SPOILER ALERT - The Bachelor - who will get the ring?

SPOILER ALERT - The Bachelor - who will get the ring?

SPOILER ALERT - The Bachelor - who will get the ring?

And so, another season of “The Bachelor” is in full swing, a sign of hope to anyone who’s single that they too could find love, so long as their willing to go on national television and date 22 people at the same time? Or maybe they’d rather be one of the lovely ladies playing house with their 21 competitors. Either way, people across Australia will be watching as all 22 girls fall for Matty J, hoping that a shiny rock awaits the lucky lady who wins his heart.  

If you thought this was about who gets Matty J's ring, think more along the lines of who gets Matty J's ring if he and his chosen love follow in the footsteps of Sam and Blake (or Alex and Richie for that matter)...

Sam may have been able to auction off her stunning 3 carat Bunda ring, but what does the law say about dealing with engagement rings after separation? As always this will depend on the circumstances, and more specifically, whether the engagement leads to a marriage, or satisfies the requirements of a “de facto relationship”.

In 2007 a case came before the NSW Supreme Court, which up until recently was still good law. An engaged couple were fast approaching their wedding day when the bride decided to call it off. Upon deciding to end the engagement, she literally tossed the ring into the bin. Her ex-fiancé took the matter to Court, seeking the replacement cost of the discarded ring, which was valued at $15,250.00. The Court held that an engagement ring is a ‘conditional gift’. This means that the ring is essentially a gift given in exchange for marriage and only becomes the wife’s property once the couple actually marry. The Court said that, if you receive an engagement ring and later refuse to marry, you have to give it back.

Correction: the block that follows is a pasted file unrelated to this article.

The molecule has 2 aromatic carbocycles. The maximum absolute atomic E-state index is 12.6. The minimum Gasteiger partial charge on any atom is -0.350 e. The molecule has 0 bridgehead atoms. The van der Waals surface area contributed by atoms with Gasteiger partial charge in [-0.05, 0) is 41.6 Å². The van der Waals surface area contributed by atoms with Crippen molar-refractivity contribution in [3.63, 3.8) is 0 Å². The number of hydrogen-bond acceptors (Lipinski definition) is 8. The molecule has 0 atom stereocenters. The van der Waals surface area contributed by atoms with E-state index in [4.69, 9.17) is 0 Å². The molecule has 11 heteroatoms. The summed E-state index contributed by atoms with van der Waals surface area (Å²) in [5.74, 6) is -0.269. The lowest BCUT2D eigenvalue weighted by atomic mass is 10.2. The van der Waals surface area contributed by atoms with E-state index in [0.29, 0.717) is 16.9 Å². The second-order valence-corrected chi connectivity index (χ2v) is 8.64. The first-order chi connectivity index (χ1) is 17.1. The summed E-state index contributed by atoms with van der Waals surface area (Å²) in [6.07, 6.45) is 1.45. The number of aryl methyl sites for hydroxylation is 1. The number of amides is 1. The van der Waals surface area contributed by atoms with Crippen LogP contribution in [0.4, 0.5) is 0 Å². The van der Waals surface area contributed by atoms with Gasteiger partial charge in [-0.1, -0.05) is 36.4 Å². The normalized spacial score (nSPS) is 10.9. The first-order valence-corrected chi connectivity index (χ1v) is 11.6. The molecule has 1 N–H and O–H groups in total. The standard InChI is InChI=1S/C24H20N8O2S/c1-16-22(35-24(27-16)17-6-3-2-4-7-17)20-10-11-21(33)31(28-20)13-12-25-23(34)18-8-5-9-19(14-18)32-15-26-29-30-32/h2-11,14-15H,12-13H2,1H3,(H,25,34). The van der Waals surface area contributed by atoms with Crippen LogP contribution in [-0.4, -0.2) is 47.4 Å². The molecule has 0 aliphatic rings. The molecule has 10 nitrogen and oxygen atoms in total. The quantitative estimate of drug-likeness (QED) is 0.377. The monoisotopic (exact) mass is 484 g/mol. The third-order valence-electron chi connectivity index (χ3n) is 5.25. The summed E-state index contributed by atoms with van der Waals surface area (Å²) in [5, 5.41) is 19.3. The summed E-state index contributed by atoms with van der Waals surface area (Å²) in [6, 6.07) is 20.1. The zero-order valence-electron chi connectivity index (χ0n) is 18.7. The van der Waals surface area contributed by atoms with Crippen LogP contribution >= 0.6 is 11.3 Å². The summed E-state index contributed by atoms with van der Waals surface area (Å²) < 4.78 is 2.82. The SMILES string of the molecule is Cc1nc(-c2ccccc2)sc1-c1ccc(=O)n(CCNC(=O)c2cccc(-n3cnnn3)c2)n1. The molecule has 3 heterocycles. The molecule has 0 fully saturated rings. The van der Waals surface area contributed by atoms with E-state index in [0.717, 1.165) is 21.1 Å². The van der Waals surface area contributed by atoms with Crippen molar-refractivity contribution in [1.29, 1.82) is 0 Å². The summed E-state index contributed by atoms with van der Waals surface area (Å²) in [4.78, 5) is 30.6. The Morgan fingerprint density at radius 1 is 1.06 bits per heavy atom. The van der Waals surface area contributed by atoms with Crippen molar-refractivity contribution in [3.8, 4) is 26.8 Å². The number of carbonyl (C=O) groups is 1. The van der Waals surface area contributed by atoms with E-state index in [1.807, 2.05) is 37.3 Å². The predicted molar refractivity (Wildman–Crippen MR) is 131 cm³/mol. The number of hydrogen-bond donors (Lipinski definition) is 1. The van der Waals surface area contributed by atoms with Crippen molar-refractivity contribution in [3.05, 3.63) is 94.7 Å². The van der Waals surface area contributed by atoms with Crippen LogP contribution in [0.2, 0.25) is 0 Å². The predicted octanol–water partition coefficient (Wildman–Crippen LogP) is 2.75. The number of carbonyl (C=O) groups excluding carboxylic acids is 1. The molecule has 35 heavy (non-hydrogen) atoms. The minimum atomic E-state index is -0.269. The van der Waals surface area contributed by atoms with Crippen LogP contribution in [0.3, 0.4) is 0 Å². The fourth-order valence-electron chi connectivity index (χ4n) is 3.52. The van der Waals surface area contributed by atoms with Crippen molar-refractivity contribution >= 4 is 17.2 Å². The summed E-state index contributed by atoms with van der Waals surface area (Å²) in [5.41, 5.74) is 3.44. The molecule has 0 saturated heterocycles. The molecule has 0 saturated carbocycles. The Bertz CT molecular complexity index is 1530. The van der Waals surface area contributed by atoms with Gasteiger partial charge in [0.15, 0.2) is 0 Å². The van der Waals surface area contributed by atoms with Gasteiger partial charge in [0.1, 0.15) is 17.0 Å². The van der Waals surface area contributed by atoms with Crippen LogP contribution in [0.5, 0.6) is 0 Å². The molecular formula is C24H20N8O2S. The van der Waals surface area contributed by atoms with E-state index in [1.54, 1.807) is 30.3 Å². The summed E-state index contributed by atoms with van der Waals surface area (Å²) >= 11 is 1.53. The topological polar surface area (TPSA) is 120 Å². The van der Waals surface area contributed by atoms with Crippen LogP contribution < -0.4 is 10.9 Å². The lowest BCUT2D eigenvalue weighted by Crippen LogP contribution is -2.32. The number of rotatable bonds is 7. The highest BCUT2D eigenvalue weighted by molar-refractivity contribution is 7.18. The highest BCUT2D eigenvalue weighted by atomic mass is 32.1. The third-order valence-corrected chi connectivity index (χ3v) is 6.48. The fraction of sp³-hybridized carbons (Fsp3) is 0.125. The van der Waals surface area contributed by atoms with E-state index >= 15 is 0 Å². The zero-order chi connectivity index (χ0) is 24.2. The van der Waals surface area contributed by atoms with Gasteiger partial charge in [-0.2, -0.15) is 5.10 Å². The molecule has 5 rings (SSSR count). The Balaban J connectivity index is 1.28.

However a new 2017 ruling by Sydney Magistrate Rodney Brender threw this case law out the door when he ruled the engagement ring was an unconditional gift.

He slammed the outdated 1926 court precedent that stated if the bride broke off the engagement, she had to return the ring but if it was the fault of the groom, she could keep it.

He stated “A gift of an engagement ring should now be seen like other gifts as given absolutely,” he said. She got to keep the ring.

Its good to remember that if you’ve separated and no longer want the shiny reminder of your ex, think again before selling or disposing of it because if Sam and Blake had lived together for 2 years or had a child, they would have been considered to be in a “de facto relationship” under Australian law. Therefore, the ring is actually considered to be part of the “property of the marriage” and, if they then sought to divide their assets and liabilities, there is a very real possibility that the proceeds obtained from the sale of the ring could be added back to the total asset pool.

So, the moral of the story is this – think carefully before doing a Sam Frost or Lara Bingle and selling off your ring or flushing it down the toilet. While we all love a happy ending, unfortunately, real life can be slightly different to what we see on TV and the last thing anyone wants, is to be held accountable for recovering the costs of an expensive ring.

Contact us now, if you need advice on De Facto Relationships, Divorce or Separation.

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Wednesday, 26 June 2019